Thanks to the Memory Governor Varnish will keep a stable memory footprint while scaling the size of the cache based on available memory.

By replacing -s malloc,256m with -s mse, MSE will be active with Memory Governor enabled. The memory_target runtime parameter defines the total memory consumption of the varnishd program and has 80% as its default value.

Save and close the editor and run the following command to restart Varnish with the updated runtime parameters:

sudo systemctl restart varnish

12. TLS configuration

The Varnish Enterprise 6 for Ubuntu image is equiped with Hitch, a TLS proxy that handles TLS termination.

The TLS configuration is stored in /etc/hitch/hitch.conf and managed by the hitch systemd service.

Our Hitch tutorial explains all the details, so we recommend that you take a look at it.

View the Hitch tutorial

Self-signed certificates

But for now, the only configuration directive that really matters is the pem-file directive. It refers to /etc/hitch/testcert.pem. This file is the self-signed certificate that is loaded.

If you want to test HTTPS on the server locally, you can run the following command:

curl -k https://localhost

The -k option will ignore verification of the certificate. This ensures that a TLS session can be established using the self-signed certificate.

CA certificates

For production traffic we cannot use self-signed certificates. It is important that you upload your TLS certificates to the server and that you register them in Hitch.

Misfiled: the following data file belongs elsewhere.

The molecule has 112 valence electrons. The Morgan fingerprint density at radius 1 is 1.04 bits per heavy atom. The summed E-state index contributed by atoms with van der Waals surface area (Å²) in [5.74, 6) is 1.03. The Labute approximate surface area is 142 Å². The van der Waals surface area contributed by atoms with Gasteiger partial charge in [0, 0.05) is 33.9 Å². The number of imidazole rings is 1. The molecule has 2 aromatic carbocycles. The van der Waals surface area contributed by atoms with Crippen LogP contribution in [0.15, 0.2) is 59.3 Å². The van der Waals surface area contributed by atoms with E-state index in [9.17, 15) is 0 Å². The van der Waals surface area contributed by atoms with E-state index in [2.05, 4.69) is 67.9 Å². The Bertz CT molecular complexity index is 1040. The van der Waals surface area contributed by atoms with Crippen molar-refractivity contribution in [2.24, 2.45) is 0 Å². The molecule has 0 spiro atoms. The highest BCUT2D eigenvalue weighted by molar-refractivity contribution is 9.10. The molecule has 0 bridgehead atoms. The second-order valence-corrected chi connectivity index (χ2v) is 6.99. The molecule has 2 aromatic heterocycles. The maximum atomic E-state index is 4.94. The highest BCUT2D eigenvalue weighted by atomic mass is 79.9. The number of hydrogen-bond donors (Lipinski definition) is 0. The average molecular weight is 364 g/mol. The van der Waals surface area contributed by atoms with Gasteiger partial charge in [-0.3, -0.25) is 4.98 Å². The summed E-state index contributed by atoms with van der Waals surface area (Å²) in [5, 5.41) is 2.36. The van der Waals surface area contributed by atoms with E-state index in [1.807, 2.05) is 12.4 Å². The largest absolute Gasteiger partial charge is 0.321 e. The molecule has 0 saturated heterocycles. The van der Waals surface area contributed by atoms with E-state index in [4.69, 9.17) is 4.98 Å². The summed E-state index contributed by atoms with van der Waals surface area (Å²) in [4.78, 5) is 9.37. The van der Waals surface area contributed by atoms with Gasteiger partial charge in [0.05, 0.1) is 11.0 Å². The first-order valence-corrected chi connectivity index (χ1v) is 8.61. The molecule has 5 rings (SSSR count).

You can either overwrite the /etc/hitch/testcert.pem file with your actual TLS certificate, or you can write the certificate to another filename and change the pem-file directive.

If you’re planning to use multiple certificates, you can use the following configuration lines in /etc/hitch/hitch.conf:

pem-dir = "/etc/hitch/cert.d"
pem-dir-glob = "*.pem"
pem-file = "/etc/hitch/testcert.pem"

This configuration will load all the certificates from the /etc/hitch/cert.d folder. Valid certificate files end with the *.pem extension. Server Name Indication (SNI) support in Hitch will ensure the right certificate is matched based on the hostname.

If no certificate could be matched in the /etc/hitch/cert.d folder, the /etc/hitch/testcert.pem file will be used as a fallback.

Confirm TLS changes

When you have successfully uploaded your certificates and modified the Hitch configuration, you should restart Hitch to ensure these changes take effect.

Run the following command to restart Hitch:

sudo systemctl restart hitch

13. Customizing the VCL

The VCL code that is used on this server is largely based on the built-in VCL. This is VCL code that is executed in the various VCL subroutines by the Varnish finite state machine. It is possible to bypass the built-in VCL by issuing a return statement in your VCL code.

View the built-in VCL tutorial

The built-in VCL is very conservative and prevents personalized content from ending up in the cache. When the built-in VCL notices a Set-Cookie response header it will not store that response in the cache. When it notices a Cookie request header it will not serve the corresponding object from the cache.

For real-world applications, the built-in VCL will probably not suffice. You will have to write some custom VCL code to ensure that your web platform is properly cached.

Learn about the VCL syntax

If you’re using a framework like WordPress, Drupal or Magento, you’ll find VCL templates in the integrations tutorial category.

View VCL templates for the various integrations

Alternatively, you can also use our example VCL template that is not customized for any framework.

View the example VCL template

And if you need any more inspiration while customizing your VCL code, you can browse through our VCL tutorials.

View more VCL tutorials